Thursday, November 24, 2011

Bravo, Luisa Fernanda! Florida Grand Opera's first zarzuela is a gem!

Last night I had the pleasure of attending a performance of Luisa Fernanda at the Florida Grand Opera.  This was my first experience with zarzuela, and after I saw the previews, I was really looking forward to it.  I had a very charming date for the evening, in the form of my eight-year-old son.  I wasn't sure whether he would want to go, or if he would enjoy it, since he didn't know the story or any  of the music yet, and (obviously) would not be able to ask me questions during the show. However, he very eagerly accepted the offer, got dressed up in his suit and tie, and excitedly counted off the miles on the drive down to Miami.
Since Luisa Fernanda was new to both of us, we had intended to arrive early enough to attend the pre-performance lecture.  Unfortunately, last-minute pre-Thanksgiving grocery trips were necessary before we set out, and by the time we arrived, it had already begun.  We were, however, early enough to leisurely explore the opera house and browse the books and CDs offered for sale before we found our seats.  After I showed him around, we entered the auditorium with plenty of time to spare, set down our programs, and went to have a look in the orchestra pit.  My son was immediately drawn to the woodwind section, and quickly struck up a conversation with the bassoonist.  The bassoon has always fascinated him, as I played it throughout my youth and often draw his attention to it when it can be picked out from the rest of the orchestra.
When it was almost curtain time, we returned to our seats and went over the synopsis.  Then the lights went down, the conductor came out, and the fun began.  First of all, the music was absolutely delightful.  The melodies were at once beautifully stirring and charmingly captivating, and I found myself smiling throughout the entire evening.  It has been many years since I last attended an opera of which I didn't already know almost every note, but I found that it really didn't matter.  The music felt familiar, as though I had known it for years, and I was quickly swept away by it.  Beside me, my son was sitting in open-mouthed wonder, applauding enthusiastically at every full stop and marveling at the beauty of the voices. 
 Ah, those voices!  Every single one of them was gorgeous.  Antonio Gandia, the tenor who sings the role of Javier, has a beautifully lush, smooth voice.  And while at one or two moments early in the performance it seemed to me that he might not have the strength to project over the full orchestra, as the evening progressed, he quickly disproved that initial impression.  He sang with such a rich warmth that at times, his voice seemed to fill the entire stage with dazzling light.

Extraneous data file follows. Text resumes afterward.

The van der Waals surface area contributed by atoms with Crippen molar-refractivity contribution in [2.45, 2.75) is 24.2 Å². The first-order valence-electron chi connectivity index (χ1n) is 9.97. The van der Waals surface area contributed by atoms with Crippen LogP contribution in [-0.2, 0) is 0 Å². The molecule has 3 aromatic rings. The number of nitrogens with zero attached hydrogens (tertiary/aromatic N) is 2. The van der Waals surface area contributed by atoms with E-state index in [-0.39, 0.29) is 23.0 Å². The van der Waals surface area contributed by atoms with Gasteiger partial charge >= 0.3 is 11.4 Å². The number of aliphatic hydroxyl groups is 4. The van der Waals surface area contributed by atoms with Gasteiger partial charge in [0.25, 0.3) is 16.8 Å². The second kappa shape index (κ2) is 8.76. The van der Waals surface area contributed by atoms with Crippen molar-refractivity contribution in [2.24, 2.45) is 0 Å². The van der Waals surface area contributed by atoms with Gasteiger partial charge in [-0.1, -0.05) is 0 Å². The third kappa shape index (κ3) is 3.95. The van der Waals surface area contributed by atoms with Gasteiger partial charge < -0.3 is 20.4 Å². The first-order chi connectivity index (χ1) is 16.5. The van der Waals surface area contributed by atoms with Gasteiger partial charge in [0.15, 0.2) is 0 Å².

Amparo Navarro gave a stunningly moving performance as Luisa.  Her voice was full and smsooth, and the melodies seemed to flow from her mouth with ceaseless beauty.  Davinia Rodriguez gave a flawless performance as Carolina, both vocally and dramatically.
Among all these wonderful performances, the real star of the show was Angel Odena, the baritone who sings the role of Vidal.  I admit to being particularly partial to baritone voices, but because of this, I am perhaps more demanding of them than of any other male voice.  That being said, I was very impressed.  Odena's voice was rich, velvety, warm, full, and it was just dark enough to paint an effective portrait of Vidal's personality.  It was a joy to listen to him sing, and I found myself at times just closing my eyes and getting lost in the sound of his voice.

Visually, the production was stunning.  The scenery, which was almost completely white set against black, was very crisp, clean, and refreshing.  The costumes were also all either white or black, and the resulting combination was very striking.  There were lovely dance numbers at several points during the opera, and during one of these in the second act, I looked over at my son and saw his mouth hanging open in gleeful awe.  He had never seen anything quite so beautiful before that wasn't on a television screen.
All in all, it was a truly wonderful performance.  As we left the opera house, my son turned to me and asked me to buy him a DVD of Luisa Fernanda.  (He also used some not-so-age-appropriate language to describe how amazing the whole thing was, but that's beside the point.)  It was a perfect production of a delightful opera, and it was a wonderful introduction to the world of zarzuela.   

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